23. Given the data from before: 0x1 <has name> “Jaws” 0x1

    <was recorded in the year> 1975 0x1 <was directed by> 0x2 0x2 <has name> “Steven Spielberg” - 0x1 and 0x2 are UIDs (Universal IDentifiers). - <has name>, <was recorded in the year>, etc. are predicates. - “Jaws”, “Steven Spielberg”, and 1975 are values. Dgraph data modeling
  24. Predicates are always attached to UIDs. We associate values and

    objects to keys composed by UID + predicate Keys Values 0x1:<has name> “Jaws” 0x1:<was recorded in the year> 1975 0x1:<was directed by> 0x2 0x2:<has name> “Steven Spielberg” Sometimes a value can be an array of UIDs or values. Dgraph data modeling
  25. 1. Find the starting nodes for the traversal. 2. Append

    the predicate name to the UIDs we have so far. 3. Find the values associated to the UID:Predicate pairs. 4. Repeat (2) until the associated values are non UID or query is done. Benefit: values are not involved, keeping memory requirements low. Life of a query
  26. Life of a query Example: give me the name of

    the friends of 0x1234. 0x1234 <is_friends_with> _ <has_name> X 1. Find the node with UID 0x1234 2. Append <is_friends_with> 0x1234 3. Retrieve values from 0x1234:<is_friends_with> [0xABCD, 0xBCDE] a. 0xABCD <has_name> “Diggy” | 0xBCDE <has_name> “Augie” 4. Return [“Diggy”, “Augie”]
  27. How do we find the first nodes? We don’t always

    have the UID of the first node of our traversal. We can find them by the value of one of its predicates! - Node with name “Augie”. - All nodes with a predicate <has_age> larger than 18. - All nodes with a predicate <location> 20mi around SLC. These searches could be very expensive, so we use indices.
  28. Indexing in Dgraph Dgraph provides indices on: - Strings: hash,

    exact, term, fulltext, trigram. - DateTime: year, month, day, hour. - Int, Float, Bool: default value index. - Geo properties : default value index.
  29. - Schemas are not required in general. - But indices

    can only be defined on schema fields. - Be aware of the space requirements of the indices. Example, and indexed name predicate: <name>: string @index(fulltext, hash, term, trigram) . Dgraph schemas and indices
  30. 1. Find the starting nodes for the traversal using UIDs

    or indexes. 2. Append the predicate ID (int) to the UIDs we have so far. 3. Find the values associated to the UID:Predicate pairs. 4. Repeat (2) until the associated values are non UID or query is done. Benefit: values are not involved, keeping memory requirements low. Updated life of a query
  31. So … how is this related to Go?

  32. What is Go - A programming language. - A community.

    but really ... - A bunch of zeros and ones!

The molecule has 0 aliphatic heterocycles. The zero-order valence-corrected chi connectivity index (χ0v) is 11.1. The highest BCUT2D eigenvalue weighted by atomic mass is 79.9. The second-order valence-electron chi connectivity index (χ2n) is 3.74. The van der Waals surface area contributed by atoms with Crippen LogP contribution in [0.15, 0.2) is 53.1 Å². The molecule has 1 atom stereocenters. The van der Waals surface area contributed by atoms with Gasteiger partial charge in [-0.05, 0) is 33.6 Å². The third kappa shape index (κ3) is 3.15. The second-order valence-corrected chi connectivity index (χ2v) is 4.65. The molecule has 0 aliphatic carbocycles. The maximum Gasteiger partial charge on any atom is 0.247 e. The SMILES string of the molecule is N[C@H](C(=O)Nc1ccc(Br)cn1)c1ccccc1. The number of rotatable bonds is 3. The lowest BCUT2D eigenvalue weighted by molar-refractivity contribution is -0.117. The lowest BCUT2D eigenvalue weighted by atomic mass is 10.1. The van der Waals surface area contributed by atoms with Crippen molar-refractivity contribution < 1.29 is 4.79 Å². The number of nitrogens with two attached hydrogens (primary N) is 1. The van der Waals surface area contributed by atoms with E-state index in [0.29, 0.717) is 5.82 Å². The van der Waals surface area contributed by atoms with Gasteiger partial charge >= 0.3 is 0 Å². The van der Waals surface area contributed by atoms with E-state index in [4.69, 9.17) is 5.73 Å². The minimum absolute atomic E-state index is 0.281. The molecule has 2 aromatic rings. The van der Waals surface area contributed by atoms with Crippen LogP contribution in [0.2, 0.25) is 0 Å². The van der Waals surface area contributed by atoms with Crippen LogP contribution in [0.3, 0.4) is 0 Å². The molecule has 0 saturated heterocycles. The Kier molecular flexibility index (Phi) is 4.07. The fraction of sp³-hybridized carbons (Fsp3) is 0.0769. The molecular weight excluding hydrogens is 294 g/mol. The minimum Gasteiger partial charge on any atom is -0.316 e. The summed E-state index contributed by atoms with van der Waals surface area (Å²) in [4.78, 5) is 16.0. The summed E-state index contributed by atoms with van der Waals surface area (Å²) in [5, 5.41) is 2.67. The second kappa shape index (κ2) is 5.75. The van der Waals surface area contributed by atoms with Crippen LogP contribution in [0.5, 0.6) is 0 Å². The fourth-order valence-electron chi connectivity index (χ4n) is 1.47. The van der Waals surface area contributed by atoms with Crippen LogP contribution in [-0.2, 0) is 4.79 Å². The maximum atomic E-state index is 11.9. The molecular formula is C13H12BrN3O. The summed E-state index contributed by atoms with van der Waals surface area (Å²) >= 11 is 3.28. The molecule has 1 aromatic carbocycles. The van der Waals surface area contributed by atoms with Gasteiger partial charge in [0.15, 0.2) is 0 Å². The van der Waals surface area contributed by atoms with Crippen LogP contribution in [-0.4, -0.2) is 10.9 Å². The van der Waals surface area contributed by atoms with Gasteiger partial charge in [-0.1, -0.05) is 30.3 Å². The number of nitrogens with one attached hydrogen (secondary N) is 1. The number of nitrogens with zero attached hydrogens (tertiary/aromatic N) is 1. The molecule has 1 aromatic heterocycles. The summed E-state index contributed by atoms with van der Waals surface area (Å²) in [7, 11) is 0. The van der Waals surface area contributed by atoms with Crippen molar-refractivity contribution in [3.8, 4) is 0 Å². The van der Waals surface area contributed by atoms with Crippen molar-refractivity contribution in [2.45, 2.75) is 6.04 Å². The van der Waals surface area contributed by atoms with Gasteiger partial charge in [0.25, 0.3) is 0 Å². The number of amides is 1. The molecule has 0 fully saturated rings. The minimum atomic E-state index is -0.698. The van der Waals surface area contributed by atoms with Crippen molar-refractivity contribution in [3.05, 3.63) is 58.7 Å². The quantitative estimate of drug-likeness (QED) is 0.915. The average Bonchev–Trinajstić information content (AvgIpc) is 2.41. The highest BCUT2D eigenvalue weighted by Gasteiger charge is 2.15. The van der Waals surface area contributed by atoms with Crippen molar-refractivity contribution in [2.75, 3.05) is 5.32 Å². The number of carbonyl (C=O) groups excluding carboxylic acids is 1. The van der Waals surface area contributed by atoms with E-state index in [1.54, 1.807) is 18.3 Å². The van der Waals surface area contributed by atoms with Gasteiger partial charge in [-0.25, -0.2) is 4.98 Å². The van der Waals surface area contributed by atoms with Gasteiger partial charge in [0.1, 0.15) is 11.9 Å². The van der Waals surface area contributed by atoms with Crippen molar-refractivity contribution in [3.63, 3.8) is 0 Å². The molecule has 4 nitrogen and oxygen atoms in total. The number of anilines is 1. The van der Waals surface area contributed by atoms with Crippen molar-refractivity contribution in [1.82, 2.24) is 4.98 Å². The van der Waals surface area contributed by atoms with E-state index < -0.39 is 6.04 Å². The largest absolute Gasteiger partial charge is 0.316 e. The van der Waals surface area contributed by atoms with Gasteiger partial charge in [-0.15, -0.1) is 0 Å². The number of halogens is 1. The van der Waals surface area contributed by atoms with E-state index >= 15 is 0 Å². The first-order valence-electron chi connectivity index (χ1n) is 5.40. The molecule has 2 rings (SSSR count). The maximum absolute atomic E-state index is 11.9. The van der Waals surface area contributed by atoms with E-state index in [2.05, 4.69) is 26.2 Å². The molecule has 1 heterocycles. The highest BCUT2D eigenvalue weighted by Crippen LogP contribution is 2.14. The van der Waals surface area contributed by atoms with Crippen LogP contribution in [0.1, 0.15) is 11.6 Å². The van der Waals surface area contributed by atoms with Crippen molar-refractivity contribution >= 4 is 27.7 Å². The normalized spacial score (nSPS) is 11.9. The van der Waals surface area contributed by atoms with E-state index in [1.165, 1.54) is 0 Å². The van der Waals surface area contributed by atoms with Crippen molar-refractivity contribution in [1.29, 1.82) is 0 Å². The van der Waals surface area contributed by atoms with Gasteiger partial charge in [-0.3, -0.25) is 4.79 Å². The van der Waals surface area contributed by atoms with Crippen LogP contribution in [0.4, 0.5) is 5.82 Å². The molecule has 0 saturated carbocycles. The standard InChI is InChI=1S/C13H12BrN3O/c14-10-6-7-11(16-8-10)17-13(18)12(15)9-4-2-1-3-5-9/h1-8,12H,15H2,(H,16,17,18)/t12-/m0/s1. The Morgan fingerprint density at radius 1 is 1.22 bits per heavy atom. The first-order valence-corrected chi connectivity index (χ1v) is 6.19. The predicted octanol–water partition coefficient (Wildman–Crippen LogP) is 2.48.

33. What is Go? '112', '97', '99', '107', '97', '103', '101',

    '32', '109', '97', '105', '110', '10', '10', '105', '109', '112', '111', '114', '116', '32', '40', '10', '9', '34', '102', '109', '116', '34', '10', '41', '10', '10', '102', '117', '110', '99', '32', '109', '97', '105', '110', '40', '41', '32', '123', '10', '9', '102', '109', '116', '46', '80', '114', '105', '110', '116', '108', '110', '40', '34', '72', '101', '108', '108', '111', '44', '32', '112', '108', '97', '121', '103', '114', '111', '117', '110', '100', '34', '41', '10', '125', '10' package main import “fmt” func main() { fmt.Println(“Hello, Gophers”) }
  34. package package IDENT main ; import import STRING "fmt" ;

    func func IDENT main ( ) What is Go? { IDENT fmt . IDENT Println ( STRING "Hello, Denver" ) ; } ; package main import “fmt” func main() { fmt.Println(“Hello, Gophers”) }
  35. What is Go? package main import “fmt” func main() {

    fmt.Println(“Hello, Gophers”) }
  36. I HEARD YOU LIKE GO SO WE WROTE SOME GO

    PROGRAMS TO PUT SOME GO GRAPHS IN A GRAPH DATABASE WRITTEN IN GO
  37. The import graph Package a imports b, b imports c

    ... Main pieces: - golang.org/x/tools/go/packages - go list - github.com/dgraph-io/dgo
  38. Schema <id>: string @index(exact) . <imports>: [uid] @reverse . Sample

    _:a <id> “main” . _:b <id> “fmt” . _:a <imports> _:b . The import graph
  39. Demo time!

  40. The import graph

  41. Control-Flow Graph package main import “fmt” func main() { if

    greeting() { fmt.Print(“Hello”) } else { fmt.Print(“Bye”) } fmt.Println(“, Gophers”) }
  42. Control-Flow Graph After running x, you might run y. Main

    pieces: - github.com/golang/tools/go/cfg - github.com/dgraph-io/dgo
  43. Schema <block>: string @index(term) . <node>: [uid] . <succ>: [uid]

    @reverse . <body>: string @index(term) . Sample _:a <block> “block 0 (start)” . _:a <node> _:a1 (number=0) . _:a1 <body> “fmt.Println(“hello”)” . _:a <succ> _:b . Control-flow graph
  44. Demo time!

  45. Control-Flow Graph

  46. Some ideas - A Dgraph powered godoc instance? - Merging

    all of the graphs! - Types graphs - Graphs as the source for code analysis
  47. - bit.ly/go-is-a-graph - github.com/campoy/code-as-graphs - @francesc - francesc@dgraph.io (we’re hiring)

    Thanks!